A triennial ceremony with ancient history will celebrate the arrival of the cattle on Sudbury's meadows. 

The mayor of Sudbury will inspect the grass at Freemen's Great Common in the Sudbury Commons Land Charity's Turning On ceremony - a ritual now to be held every three years. 

The colourful event, a revival of an ancient ceremony, will include mace bearers, freemen, charity trustees and voluntary rangers who follow the mayor onto the meadows in procession.

Chairman of the trustees of SCLC Nigel Eley said: "This is a wonderful ceremony that shows Sudbury’s close connection with these ancient grazing meadows and the importance of the cattle in maintaining this magnificent place.

"The turning on of the cattle signifies the start of the grazing season and of the better weather. Over the weeks that follow more cattle will be turned onto the pastures to provide an iconic scene that has carried on for more than 800 years."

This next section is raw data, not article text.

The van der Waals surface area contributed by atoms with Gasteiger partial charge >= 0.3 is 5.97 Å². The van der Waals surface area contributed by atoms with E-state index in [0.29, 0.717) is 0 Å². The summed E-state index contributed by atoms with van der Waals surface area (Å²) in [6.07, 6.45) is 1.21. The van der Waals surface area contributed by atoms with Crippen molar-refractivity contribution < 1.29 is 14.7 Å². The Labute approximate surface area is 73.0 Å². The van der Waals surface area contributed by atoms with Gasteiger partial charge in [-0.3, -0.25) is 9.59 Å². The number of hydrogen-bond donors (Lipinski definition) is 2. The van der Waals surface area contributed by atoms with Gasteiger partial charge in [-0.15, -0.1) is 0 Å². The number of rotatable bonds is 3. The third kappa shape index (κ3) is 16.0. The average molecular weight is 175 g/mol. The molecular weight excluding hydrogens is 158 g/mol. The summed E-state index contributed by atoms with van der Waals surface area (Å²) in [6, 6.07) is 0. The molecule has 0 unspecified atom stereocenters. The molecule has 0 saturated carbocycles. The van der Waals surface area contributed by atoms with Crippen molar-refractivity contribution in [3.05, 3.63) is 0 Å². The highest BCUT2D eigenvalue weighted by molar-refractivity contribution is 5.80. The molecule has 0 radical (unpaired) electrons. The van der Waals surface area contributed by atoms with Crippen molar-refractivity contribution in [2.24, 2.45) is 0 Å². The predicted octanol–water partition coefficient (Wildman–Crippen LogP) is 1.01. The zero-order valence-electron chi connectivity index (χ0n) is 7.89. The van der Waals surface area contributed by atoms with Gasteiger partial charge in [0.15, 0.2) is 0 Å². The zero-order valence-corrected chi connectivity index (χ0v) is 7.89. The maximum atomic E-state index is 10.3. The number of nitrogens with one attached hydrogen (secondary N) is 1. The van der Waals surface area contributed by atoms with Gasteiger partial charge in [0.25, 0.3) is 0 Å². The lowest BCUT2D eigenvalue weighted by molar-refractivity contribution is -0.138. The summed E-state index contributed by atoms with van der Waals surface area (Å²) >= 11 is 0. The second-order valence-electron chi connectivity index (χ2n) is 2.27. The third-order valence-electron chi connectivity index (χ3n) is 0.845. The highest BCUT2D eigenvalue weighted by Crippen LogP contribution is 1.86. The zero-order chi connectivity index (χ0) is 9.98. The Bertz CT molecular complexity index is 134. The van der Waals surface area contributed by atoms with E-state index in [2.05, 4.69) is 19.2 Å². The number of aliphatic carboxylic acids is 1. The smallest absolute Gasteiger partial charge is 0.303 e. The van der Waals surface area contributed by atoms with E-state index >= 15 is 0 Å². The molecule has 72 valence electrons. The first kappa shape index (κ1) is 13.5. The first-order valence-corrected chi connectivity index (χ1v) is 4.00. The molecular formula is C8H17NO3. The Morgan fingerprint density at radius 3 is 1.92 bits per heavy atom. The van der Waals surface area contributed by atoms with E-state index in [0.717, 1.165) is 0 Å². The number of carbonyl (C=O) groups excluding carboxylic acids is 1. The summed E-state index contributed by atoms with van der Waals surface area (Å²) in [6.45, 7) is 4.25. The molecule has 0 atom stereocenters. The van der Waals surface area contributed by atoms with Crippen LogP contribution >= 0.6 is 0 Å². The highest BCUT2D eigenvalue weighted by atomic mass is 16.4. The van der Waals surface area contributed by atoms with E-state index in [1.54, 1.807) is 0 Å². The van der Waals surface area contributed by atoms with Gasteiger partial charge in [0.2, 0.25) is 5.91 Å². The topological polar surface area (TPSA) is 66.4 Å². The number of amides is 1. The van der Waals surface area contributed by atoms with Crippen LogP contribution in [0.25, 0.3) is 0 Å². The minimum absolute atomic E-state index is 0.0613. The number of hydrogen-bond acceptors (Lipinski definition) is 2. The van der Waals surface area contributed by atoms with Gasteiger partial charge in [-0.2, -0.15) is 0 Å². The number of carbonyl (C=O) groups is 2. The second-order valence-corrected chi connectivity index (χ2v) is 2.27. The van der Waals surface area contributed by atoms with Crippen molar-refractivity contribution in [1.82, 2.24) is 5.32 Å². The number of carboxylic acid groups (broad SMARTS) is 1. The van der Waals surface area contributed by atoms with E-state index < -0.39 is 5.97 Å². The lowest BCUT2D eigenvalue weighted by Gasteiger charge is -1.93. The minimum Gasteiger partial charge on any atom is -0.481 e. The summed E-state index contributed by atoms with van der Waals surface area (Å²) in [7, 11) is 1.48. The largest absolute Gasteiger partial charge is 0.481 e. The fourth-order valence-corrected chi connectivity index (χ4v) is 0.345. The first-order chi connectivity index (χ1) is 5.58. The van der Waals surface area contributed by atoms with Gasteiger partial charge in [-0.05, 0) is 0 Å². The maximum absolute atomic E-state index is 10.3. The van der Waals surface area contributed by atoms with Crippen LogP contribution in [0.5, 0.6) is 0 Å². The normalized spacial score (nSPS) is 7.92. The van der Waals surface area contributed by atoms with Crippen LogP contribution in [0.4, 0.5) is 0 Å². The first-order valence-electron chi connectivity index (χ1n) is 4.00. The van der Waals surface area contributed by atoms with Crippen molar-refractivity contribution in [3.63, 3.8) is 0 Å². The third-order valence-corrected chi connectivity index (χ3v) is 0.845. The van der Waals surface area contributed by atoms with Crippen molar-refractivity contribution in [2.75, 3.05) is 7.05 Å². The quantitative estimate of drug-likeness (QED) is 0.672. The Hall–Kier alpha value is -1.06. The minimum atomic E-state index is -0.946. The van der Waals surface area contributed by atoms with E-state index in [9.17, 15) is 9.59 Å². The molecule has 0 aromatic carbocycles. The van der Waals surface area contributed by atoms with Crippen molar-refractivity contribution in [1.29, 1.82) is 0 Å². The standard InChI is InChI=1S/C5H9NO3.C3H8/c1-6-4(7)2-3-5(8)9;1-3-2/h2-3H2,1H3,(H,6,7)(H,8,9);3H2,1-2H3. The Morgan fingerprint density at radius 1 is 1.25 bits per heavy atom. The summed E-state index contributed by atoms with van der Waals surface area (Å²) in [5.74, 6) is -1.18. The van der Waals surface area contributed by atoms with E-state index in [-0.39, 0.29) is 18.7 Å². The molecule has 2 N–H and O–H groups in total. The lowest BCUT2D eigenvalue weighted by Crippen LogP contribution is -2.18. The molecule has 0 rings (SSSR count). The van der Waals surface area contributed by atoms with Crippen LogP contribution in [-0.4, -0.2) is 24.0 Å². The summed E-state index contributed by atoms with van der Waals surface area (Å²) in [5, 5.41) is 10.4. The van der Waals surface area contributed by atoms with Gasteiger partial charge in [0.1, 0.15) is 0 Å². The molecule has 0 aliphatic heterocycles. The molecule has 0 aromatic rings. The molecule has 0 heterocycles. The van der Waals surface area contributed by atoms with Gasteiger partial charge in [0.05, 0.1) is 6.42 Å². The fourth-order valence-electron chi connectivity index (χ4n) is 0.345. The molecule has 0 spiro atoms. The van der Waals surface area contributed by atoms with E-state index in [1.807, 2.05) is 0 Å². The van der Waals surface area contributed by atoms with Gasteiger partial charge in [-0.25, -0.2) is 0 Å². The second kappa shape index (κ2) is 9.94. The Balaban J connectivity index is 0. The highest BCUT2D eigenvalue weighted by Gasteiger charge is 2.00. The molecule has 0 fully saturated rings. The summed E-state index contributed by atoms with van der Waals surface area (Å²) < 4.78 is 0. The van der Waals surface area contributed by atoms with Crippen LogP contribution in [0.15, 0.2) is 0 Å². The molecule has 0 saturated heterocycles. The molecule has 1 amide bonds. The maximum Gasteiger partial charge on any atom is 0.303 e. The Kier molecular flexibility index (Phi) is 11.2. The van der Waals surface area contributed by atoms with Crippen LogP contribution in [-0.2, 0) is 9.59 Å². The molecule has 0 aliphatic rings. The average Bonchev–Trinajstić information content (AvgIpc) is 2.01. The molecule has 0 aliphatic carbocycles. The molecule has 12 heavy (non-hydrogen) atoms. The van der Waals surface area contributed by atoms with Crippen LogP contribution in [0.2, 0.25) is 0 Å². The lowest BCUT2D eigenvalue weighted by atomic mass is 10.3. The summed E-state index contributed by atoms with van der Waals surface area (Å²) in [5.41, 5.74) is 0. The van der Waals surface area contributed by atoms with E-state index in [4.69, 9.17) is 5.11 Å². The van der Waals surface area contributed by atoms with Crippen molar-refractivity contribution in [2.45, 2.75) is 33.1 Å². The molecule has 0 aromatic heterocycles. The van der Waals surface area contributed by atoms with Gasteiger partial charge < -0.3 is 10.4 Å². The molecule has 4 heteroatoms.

Records show livestock have grazed on pasture lands either side of the River Stour since the 13th century. 

The land has never been sprayed or fertilised with artificial products, creating a special ecosystem for native plants and wildlife.

After the Turning On ceremony, there will be an unveiling of a new information board at the entrance to the common lands next to the Mill Hotel. 

This will be unveiled by Sarah and Roy Fuller who, for many years, ran the Essex Trust, which has been very generous in providing funding for the Sudbury Common Lands Charity over time.

Sarah and Roy personally paid for the information board to be produced.